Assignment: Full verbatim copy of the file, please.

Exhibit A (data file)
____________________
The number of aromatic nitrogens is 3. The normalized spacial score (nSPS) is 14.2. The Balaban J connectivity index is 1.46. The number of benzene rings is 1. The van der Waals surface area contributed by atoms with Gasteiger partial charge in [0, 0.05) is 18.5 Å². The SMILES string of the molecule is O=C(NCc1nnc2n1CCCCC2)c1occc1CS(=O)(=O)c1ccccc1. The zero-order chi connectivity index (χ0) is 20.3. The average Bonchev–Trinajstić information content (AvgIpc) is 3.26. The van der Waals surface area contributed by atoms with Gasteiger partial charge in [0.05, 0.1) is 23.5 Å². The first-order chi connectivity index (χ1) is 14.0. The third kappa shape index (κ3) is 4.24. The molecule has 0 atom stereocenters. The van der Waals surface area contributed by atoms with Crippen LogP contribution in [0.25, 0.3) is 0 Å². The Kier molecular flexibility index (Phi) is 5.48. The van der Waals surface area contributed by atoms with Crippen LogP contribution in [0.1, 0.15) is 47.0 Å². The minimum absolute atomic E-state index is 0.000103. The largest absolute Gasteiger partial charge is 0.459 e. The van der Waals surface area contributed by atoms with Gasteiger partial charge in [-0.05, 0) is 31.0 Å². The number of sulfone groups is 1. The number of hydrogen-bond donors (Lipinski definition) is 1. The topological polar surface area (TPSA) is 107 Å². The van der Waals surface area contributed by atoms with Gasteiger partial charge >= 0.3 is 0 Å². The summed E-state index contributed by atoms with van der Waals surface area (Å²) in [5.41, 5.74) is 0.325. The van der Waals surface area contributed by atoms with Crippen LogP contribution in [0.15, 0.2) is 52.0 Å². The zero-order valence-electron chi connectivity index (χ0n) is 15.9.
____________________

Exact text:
The number of aromatic nitrogens is 3. The normalized spacial score (nSPS) is 14.2. The Balaban J connectivity index is 1.46. The number of benzene rings is 1. The van der Waals surface area contributed by atoms with Gasteiger partial charge in [0, 0.05) is 18.5 Å². The SMILES string of the molecule is O=C(NCc1nnc2n1CCCCC2)c1occc1CS(=O)(=O)c1ccccc1. The zero-order chi connectivity index (χ0) is 20.3. The average Bonchev–Trinajstić information content (AvgIpc) is 3.26. The van der Waals surface area contributed by atoms with Gasteiger partial charge in [0.05, 0.1) is 23.5 Å². The first-order chi connectivity index (χ1) is 14.0. The third kappa shape index (κ3) is 4.24. The molecule has 0 atom stereocenters. The van der Waals surface area contributed by atoms with Crippen LogP contribution in [0.25, 0.3) is 0 Å². The Kier molecular flexibility index (Phi) is 5.48. The van der Waals surface area contributed by atoms with Crippen LogP contribution in [0.1, 0.15) is 47.0 Å². The minimum absolute atomic E-state index is 0.000103. The largest absolute Gasteiger partial charge is 0.459 e. The van der Waals surface area contributed by atoms with Gasteiger partial charge in [-0.05, 0) is 31.0 Å². The number of sulfone groups is 1. The number of hydrogen-bond donors (Lipinski definition) is 1. The topological polar surface area (TPSA) is 107 Å². The van der Waals surface area contributed by atoms with Gasteiger partial charge >= 0.3 is 0 Å². The summed E-state index contributed by atoms with van der Waals surface area (Å²) in [5.41, 5.74) is 0.325. The van der Waals surface area contributed by atoms with Crippen LogP contribution in [0.15, 0.2) is 52.0 Å². The zero-order valence-electron chi connectivity index (χ0n) is 15.9.